Soon London, Basel, Switzerland, and the Ruhr Valley in Germany were littered with aniline factories, many of which would morph into familiar corporate giants like CIBA, Geigy, Agfa and the German behemoth BASF, the industry leader. In Basel and London, it was said, you could tell which dyes were being made by the color of the nearby canals and rivers, where the factories dumped their waste

    In 1895, a Frankfurt surgeon named Ludwig Wilhelm Carl Rehn began noticing unusual numbers of bladder cancers — he called them “aniline tumors” — among workers in dye plants

    In the 1950s, at Cincinnati Chemical Works, almost half of the long-term workers who handled a dye compound called benzidine got bladder cancer. Soon after, the Cincinnati factories closed and their Swiss owners transferred manufacturing to a huge new facility in a small town where there would be less scrutiny: Toms River.

    The industry jobs that started in Basel, and then migrated to Cincinnati and Toms River, are now in Shanxi Province and other coal-rich areas of China. BASF alone now owns or invests in 45 Chinese ventures. Meanwhile, hundreds of smaller companies like the Tianji Coal Chemical Industry Group, whose Changzhi factory was the source of last week’s leak, are busy turning coal into aniline and a host of other chemical products.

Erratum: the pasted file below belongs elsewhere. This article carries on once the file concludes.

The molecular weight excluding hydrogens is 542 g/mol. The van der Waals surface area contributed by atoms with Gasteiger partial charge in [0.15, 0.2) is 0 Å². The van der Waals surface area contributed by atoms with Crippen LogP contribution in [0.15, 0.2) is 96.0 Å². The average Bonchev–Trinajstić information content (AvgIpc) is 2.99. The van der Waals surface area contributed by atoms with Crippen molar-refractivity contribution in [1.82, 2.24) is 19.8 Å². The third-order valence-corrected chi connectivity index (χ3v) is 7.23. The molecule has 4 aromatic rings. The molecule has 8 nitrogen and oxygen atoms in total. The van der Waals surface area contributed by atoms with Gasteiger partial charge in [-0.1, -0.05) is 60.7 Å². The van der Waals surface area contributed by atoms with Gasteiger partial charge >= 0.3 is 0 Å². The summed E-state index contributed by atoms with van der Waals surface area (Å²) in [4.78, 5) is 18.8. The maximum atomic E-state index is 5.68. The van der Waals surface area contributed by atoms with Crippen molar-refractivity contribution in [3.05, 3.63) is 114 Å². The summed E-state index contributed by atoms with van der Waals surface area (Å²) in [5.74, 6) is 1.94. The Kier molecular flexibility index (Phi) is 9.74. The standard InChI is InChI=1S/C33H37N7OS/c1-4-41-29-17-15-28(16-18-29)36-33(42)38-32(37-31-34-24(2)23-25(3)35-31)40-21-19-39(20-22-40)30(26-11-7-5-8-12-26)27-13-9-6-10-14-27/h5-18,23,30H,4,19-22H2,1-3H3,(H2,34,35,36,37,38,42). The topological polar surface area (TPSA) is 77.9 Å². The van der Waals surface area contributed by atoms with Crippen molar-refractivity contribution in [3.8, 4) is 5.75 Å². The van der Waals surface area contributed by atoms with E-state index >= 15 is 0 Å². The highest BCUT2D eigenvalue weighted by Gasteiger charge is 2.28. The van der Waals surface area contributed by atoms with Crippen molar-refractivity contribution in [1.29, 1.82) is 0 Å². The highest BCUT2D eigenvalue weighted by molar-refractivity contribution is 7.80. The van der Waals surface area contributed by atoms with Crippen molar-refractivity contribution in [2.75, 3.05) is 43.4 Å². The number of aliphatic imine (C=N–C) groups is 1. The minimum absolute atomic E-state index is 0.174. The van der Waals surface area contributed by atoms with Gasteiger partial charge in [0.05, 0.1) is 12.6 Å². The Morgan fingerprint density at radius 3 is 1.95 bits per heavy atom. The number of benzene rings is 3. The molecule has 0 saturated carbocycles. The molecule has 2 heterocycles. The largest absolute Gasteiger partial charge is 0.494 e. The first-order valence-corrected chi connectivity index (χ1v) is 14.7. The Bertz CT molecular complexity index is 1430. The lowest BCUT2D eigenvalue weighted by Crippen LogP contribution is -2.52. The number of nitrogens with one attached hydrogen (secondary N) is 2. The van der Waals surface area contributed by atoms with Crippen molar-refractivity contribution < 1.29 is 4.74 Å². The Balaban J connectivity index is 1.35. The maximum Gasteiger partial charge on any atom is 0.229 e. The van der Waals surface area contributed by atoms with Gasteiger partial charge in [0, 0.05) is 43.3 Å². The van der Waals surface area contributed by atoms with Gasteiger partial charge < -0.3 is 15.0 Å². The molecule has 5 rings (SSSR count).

Business is booming. If you don’t believe me, head over to the Ocean County Mall in Toms River, where you can get a pair of jeans dyed just the right shade of faded blue, thanks to aniline-based indigo dye. They’re made in China, and they’re cheap — if you don’t count the long-term cost.


    Ono and her son, Sean Lennon, have a connection with the issue. She and her late husband, John Lennon, bought a farm in the Catskills, and she and her son want to prevent the drilling - also known as hydraulic fracturing, or fracking - near that property, and everywhere else.


    (CNN) —A federal judge on Friday gave final approval to a settlement between BP and as many as 100,000 plaintiffs who allege they were sickened or injured by the 2010 Gulf oil disaster.

    "Without a settlement, Plaintiffs face significant further expenses in time, money, and resources -- with no assurance of recovery," U.S. District Judge Carl Barbier wrote in his ruling, which did not list the amount of compensation.